Carried out by the Bangladesh Institute of Development Studies (BIDS) and WorldFish, an international not-for-profit organisation, the study is due to be published in the December issue of World Development. Researchers analysed fish consumption from 2000—2010, using nationally representative data, which showed that rates of fish consumption in general and farmed fish in particular grew at the quickest rates among the poorest groups of consumers.
The study was confined to fish originating primarily from aquaculture, inland capture fisheries, or marine/estuarine capture fisheries.
“Aquaculture has the potential to contribute to poverty reduction and food security through a number of pathways, including employment, incomes and fish consumption,” Ben Belton lead author of the study and researcher at WorldFish, tells SciDev.Net.
Belton says the research focused on “the question of whether aquaculture has had pro-poor effects in terms of its impacts on fish consumption in Bangladesh.”
The study shows that poor people in Bangladesh have been eating progressively bigger quantities of farmed fish over the 2000—2010 period, and that the rate at which their consumption of farmed fish increased was faster than the rate of increase in consumption among non-poor consumers.
The study argues that aquaculture’s contribution to fish consumption was pro-poor because it more than exceeded lost inland capture fisheries production. If aquaculture’s contribution to per capita fish supply had remained constant at 2000 levels, average fish consumption per capita would have fallen by 4.7 kilograms, or 26 per cent in 2010.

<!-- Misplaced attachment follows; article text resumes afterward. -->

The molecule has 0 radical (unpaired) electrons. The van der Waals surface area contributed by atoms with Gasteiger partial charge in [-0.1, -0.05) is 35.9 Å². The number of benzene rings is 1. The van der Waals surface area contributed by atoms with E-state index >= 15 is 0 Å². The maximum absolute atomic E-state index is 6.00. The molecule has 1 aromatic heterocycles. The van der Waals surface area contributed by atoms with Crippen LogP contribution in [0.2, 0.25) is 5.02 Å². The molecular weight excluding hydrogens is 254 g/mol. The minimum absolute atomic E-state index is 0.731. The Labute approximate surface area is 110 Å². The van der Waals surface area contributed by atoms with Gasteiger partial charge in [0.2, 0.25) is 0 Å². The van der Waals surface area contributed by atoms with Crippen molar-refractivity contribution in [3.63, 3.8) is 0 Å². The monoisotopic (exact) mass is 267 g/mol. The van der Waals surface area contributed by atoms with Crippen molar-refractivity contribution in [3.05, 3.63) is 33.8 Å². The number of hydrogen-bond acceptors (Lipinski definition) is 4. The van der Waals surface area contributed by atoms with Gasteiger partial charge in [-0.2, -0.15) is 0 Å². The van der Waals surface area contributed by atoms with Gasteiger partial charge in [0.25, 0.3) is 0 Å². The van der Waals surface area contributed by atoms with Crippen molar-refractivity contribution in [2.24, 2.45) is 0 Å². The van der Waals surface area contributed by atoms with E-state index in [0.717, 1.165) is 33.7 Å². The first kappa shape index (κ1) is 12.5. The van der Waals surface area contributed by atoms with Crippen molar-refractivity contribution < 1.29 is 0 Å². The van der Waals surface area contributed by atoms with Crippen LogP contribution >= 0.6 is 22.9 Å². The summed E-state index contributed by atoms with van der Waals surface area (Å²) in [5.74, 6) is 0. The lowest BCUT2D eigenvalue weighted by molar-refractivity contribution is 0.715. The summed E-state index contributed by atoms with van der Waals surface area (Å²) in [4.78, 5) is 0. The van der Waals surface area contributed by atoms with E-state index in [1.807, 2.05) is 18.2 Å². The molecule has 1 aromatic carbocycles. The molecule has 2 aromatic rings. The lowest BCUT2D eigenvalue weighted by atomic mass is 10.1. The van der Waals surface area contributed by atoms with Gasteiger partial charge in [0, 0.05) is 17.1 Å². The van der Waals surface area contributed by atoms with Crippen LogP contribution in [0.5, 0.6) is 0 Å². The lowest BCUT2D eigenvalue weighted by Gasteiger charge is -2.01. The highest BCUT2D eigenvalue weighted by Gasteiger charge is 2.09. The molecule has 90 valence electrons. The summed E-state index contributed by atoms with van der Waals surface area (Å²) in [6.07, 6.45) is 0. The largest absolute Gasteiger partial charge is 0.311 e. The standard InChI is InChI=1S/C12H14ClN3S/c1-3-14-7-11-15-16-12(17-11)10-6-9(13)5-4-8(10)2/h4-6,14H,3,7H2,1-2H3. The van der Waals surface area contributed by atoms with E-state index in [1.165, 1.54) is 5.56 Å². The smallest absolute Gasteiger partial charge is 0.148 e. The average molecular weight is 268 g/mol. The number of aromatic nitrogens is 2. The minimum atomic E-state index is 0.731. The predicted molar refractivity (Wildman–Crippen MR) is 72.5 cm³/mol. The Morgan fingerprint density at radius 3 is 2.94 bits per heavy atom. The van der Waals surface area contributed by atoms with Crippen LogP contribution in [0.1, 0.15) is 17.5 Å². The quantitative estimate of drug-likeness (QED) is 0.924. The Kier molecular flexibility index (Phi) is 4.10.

Mohammad Khalilur Rahman, principal scientific officer at the Bangladesh Fisheries Research Institute (BFRI) agrees that an increase in farmed fish production has a direct link to poverty reduction. “Increased output in fish resources definitely acts as an economic benefit to the poor."
Bangladesh’s fisheries sector contributed 4.4 per cent of national gross domestic product (GDP) and 25 per cent of agricultural GDP in 2012 with a total output of 3.26 million tonnes.
The country saw a dramatic reduction in the proportion of the population below the upper poverty line from 48.9 per cent in 2000 to 31.5 per cent in 2010 with the number of poor people falling from 63 million to 47 million during this period.
> Link to article in World Development
This article has been produced by SciDev.Net's South Asia desk